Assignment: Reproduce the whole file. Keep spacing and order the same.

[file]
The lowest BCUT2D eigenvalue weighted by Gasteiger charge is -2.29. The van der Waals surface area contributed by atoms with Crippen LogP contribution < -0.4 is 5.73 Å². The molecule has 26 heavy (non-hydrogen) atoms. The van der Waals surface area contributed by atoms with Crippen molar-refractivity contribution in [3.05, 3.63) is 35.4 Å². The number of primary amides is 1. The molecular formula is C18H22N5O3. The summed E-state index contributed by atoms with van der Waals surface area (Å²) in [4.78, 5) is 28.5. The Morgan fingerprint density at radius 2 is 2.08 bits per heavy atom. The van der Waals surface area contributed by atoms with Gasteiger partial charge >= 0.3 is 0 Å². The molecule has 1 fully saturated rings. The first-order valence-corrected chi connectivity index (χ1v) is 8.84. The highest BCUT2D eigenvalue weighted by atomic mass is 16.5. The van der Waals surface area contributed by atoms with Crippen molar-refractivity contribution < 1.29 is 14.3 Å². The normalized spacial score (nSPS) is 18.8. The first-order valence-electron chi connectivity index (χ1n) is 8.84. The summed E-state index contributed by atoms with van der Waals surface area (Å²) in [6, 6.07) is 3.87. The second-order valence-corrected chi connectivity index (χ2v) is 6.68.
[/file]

The lowest BCUT2D eigenvalue weighted by Gasteiger charge is -2.29. The van der Waals surface area contributed by atoms with Crippen LogP contribution < -0.4 is 5.73 Å². The molecule has 26 heavy (non-hydrogen) atoms. The van der Waals surface area contributed by atoms with Crippen molar-refractivity contribution in [3.05, 3.63) is 35.4 Å². The number of primary amides is 1. The molecular formula is C18H22N5O3. The summed E-state index contributed by atoms with van der Waals surface area (Å²) in [4.78, 5) is 28.5. The Morgan fingerprint density at radius 2 is 2.08 bits per heavy atom. The van der Waals surface area contributed by atoms with Gasteiger partial charge >= 0.3 is 0 Å². The molecule has 1 fully saturated rings. The first-order valence-corrected chi connectivity index (χ1v) is 8.84. The highest BCUT2D eigenvalue weighted by atomic mass is 16.5. The van der Waals surface area contributed by atoms with Crippen molar-refractivity contribution < 1.29 is 14.3 Å². The normalized spacial score (nSPS) is 18.8. The first-order valence-electron chi connectivity index (χ1n) is 8.84. The summed E-state index contributed by atoms with van der Waals surface area (Å²) in [6, 6.07) is 3.87. The second-order valence-corrected chi connectivity index (χ2v) is 6.68.